Coupled with the burst buffer, enter the object store—the real game changer, even for supercomputing sites that have not been a target market for companies like Scality, who has been working with LANL. As we’ve talked about this before in reference to Grider’s work on the DAOS exascale storage approach, among other things, an object store can handle the downstream IO from the burst buffer and it turns out is also very good for both long-term retention of data and as cheap capacity. As this story goes, the burst buffer and the object store can take the helm as the HPC storage center, moving those tiers back down to a manageable number once again—two.
The file system as a single monolithic resource that can’t be used at the same time creates problems that aren’t new, particularly in terms of interference, security, and so forth, but to further add urgency, Bent says, that now, with the storage hardware stack moving closer to the processors, it also doesn’t make sense to go to some centralized metadata server being concurrently used when there’s all of this low latency storage that’s nearby.
The goal Is to make storage a service—to make it software that you bring with you. The application will link to a file system running just in user space that will take some portion of a file system’s namespace, check it out, and bring it along to its allocation and run its own user level service while bypassing the kernel as much as possible. In other words, the job simply will run on the subset of the namespace and when that’s done, there will be mechanisms to merge those back again.”
As one might imagine, when Bent, Grider, and others talked about this a few years ago, they were dismissed because for many users, the future has to be rooted in POSIX. There are far too many legacy applications in scientific computing and industries with long histories and even longer lengths of code. Further, they were dismissed because the idea of going directly to tape seemed absurd. But although tape is good for well-behaved streaming I/O there are also times that users want to interact with their data after its been de-staged from the burst buffer, so the parallel file system access remains important, at least if the idea is that we are moving away from monolithic file systems in the next year or two.
We will answer the question about what a POSIX-compliant present means for a zero parallel file system future more on Thursday when we describe MarFS, Grider’s effort to preserve some of the familiar trappings of POSIX interfaces with what’s coming in the later timeframes, but for now, it’s fair to state that the work being done to date is sticking with several supercomputing sites with some commercial end users taking notice as well, especially of MarFS, which will hold off the dreaded application and administration changes a little longer without being left behind on the some of the new efficiencies of the modern two-tier storage stack.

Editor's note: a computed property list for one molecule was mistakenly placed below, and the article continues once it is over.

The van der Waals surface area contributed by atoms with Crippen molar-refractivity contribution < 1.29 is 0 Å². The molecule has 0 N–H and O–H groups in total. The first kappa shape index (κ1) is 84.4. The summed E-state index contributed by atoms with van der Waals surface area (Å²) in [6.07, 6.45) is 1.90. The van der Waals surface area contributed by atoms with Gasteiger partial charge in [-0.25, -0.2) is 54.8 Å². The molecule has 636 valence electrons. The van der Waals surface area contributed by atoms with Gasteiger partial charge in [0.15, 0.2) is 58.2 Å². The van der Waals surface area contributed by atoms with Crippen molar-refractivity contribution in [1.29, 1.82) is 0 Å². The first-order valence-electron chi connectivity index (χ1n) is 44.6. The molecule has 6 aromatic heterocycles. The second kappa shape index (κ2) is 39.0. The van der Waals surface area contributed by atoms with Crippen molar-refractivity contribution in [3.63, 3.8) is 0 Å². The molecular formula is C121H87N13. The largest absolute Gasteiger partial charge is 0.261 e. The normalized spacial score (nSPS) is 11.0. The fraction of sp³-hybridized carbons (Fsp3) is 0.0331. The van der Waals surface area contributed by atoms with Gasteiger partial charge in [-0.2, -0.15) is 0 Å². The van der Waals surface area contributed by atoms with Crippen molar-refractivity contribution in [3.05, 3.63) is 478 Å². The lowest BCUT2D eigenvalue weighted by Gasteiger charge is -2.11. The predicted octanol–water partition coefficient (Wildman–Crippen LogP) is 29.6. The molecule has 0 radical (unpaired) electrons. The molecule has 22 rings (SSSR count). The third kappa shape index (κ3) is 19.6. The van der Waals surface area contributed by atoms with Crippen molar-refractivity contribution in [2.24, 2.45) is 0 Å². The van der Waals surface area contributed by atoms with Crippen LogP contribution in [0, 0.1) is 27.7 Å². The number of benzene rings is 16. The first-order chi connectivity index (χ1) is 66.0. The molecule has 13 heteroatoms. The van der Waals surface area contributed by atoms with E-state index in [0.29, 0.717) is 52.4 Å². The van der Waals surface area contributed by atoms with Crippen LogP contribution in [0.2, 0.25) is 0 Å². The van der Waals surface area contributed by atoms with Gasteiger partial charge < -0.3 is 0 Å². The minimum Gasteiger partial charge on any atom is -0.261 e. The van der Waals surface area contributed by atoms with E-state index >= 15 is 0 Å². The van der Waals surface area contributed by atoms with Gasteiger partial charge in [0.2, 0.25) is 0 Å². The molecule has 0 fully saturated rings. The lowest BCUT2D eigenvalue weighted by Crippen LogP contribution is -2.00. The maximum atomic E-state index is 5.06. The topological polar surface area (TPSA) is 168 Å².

In his EMC work out of LANL, Bent is focused on what is, quite logically, called 2-Tiers, which will be software defined storage that can take a lot of cold capacity in one tier and wed it to fast performance in another. This is EMC’s approach to moving toward just such a strategy as set forth above.
Interestingly, EMC has some unique pieces to work with, including the DSSD hardware, which serves as the fast flash storage but which features a direct key value interface and built-in OS bypass to handle not just storage, but perhaps more importantly, the handling of metadata since those tiny volumes are nicely suited to a key value indexing. For large supercomputing sites that might consider this, DSSD also has a built-in PCI switch for 48 nodes to be connected with low latency on the same hardware—finally fully productizing something that has been interesting about DSSD since it was first acquired (while still in stealth) and have since only re-emerged in bits and pieces. Precisely what Dell will do with DSSD, XtremIO, ScaleIO, and other storage assets once it acquires EMC remains to be seen.
In the HPC world and in the hyperscale and enterprise arenas as well, file systems could end up being a very specific and exotic technology that is used sparingly because of their limitations and necessarily because of their ability to be updated, unlike other kinds of storage like object storage. That seems to be what a lot of the chatter is about, anyway.